Abuja goes for gas, again
Nigeria has long tried to develop a domestic gas market. The Buhari administration is trying again
Nigeria's cabinet has approved a new National Gas Policy—news that, to many observers, might prompt a shrug. Successive governments have promise, and failed, to stimulate investment in the country's under-exploited gas resources for nearly as long as its hydrocarbons industry has been in existence. This time, it might just lead to more than empty rhetoric.
Nigeria has gas reserves of around 187 trillion cubic feet—the world's ninth-largest endowment—but produces only around 1.7 trillion cf annually, most of which goes to the 22m-tonnes-a-year Nigeria LNG export plant. Failure to incentivise gas exploration, invest in infrastructure and botched efforts by previous administrations to privatise generation and distribution networks, which caused more problems than they solved, have stymied the domestic sector's development and frustrated firms wanting to supply it.
A Gas Master Plan published in 2008 by the government of Umaru Yar'Adua with much fanfare marked a shift towards boosting supply to the domestic market rather than merely incentivising more production for exports. It called for $20bn of investment in the downstream—plus another $10bn in upstream—and set targets to boost electricity generating capacity by building gas-fired power plants.
Back then, the government was claiming more than 20 plants were under construction or "evaluation" with potential to provide 16 gigawatts of capacity by 2010. Domestic gas pipeline infrastructure has indeed expanded since then—but very slowly: today, the usable generation from power stations typically hovers around 4GW, a pitiful amount for country of more than 180m people and not much different to a decade ago.
Many Nigerians endure blackouts and resort to generators powered by expensive and mainly imported diesel to keep the lights on and the economy running.
The Gas Master Plan was largely left to fester through the presidency of Goodluck Jonathan, though his government did implement electricity price rises with the aim of incentivising power providers. But it is only now, under the administration of Muhammadu Buhari that the sector is getting the attention it merits.
One of the main thrusts of the new policy is to make the operating structure of the gas sector less murky, removing potential conflicts of interest and improving the working of gas markets. The 100-page document describes the government's strategy in depth, though hard figures relating to fiscal terms and so forth are largely missing.
An independent petroleum sector regulator will be established; there will be a clear legal division between public and private sector involvement in the gas sector; and a legal separation between ownership of gas infrastructure and gas-trading entities will be created. The Nigeria Gas Company is to be split into separate transport and gas-marketing companies.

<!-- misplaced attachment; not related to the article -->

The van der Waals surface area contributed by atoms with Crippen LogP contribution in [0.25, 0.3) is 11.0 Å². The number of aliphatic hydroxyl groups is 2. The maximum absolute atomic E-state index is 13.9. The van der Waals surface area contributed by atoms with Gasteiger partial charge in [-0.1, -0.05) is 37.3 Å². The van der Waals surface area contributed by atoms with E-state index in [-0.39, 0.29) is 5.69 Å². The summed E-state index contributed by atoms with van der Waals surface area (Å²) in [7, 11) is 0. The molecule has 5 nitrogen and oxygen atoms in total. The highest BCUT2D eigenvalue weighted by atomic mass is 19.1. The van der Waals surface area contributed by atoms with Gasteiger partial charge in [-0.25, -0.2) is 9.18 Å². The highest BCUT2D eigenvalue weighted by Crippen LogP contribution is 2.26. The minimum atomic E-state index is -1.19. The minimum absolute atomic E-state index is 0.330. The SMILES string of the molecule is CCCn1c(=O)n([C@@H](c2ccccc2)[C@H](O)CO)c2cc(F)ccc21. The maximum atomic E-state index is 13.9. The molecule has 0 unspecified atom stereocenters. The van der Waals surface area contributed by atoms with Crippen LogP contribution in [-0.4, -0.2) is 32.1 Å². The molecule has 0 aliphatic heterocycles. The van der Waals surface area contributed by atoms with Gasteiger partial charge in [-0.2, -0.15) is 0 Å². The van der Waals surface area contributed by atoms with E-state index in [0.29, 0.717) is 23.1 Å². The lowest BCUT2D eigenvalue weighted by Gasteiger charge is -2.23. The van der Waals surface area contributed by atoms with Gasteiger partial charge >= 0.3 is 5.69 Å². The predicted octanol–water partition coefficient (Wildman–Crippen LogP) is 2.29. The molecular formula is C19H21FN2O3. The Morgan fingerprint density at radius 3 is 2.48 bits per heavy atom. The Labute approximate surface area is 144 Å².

The focus is to be on project-based developments, rather than central planning, and to ensure gas demand is generated across all economic sectors from power to petrochemicals to transport. Fiscal terms for the gas sector will be distinct from those for oil, as will terms for upstream and midstream activities. The latter will receive greater incentives to enter midstream projects.
Relevant oil and gas projects are to be vetted to make sure they have an integrated plan to cut out flaring—Nigeria has already been making some headway with that. Efforts are to be made to boost the production of gas cylinders, of which there is a shortage, and other measures are designed to stimulate greater LPG use in Nigerian homes.
More incentives for gas exploration and production are also reportedly included in the policy, which would benefit gas exporters, as well as domestic supply. But anyone thinking of building more LNG capacity, to add to the six trains at Nigeria LNG, will want to know more about how a new planned tolling arrangement will work.
In fact, investors in upstream, midstream and downstream sectors are likely to sit on their hands until they get a better idea of how reality matches the ambitious scope of the policy document, given the patchy implementation in the past.
Nigeria has said it wants to triple gas supply for domestic consumption within three years, taking it from 1.3bn cf a day now to 5bn cf/d by 2020. That might look like yet another unattainable target plucked from the air—but at least this government has some track record of delivering on its pledges.
Abuja has already embarked on a structural overhaul of the upstream oil and gas industry and made progress settling some of the unrest that disrupted oil output in the Delta last year.
So, there is more optimism about these proposals for the gas sector. They need to start moving quickly though—presidential elections are due in 2019. Buhari is eligible to stand again, but has been in London receiving treatment for an undisclosed illness for long periods of his presidency, so may not be a candidate. His vice president, Yemi Osinbajo, has been a capable stand in who has overseen the introduction of legislation designed to boost the economy. The gas sector needs reform, but the plans to reform it need some longevity too.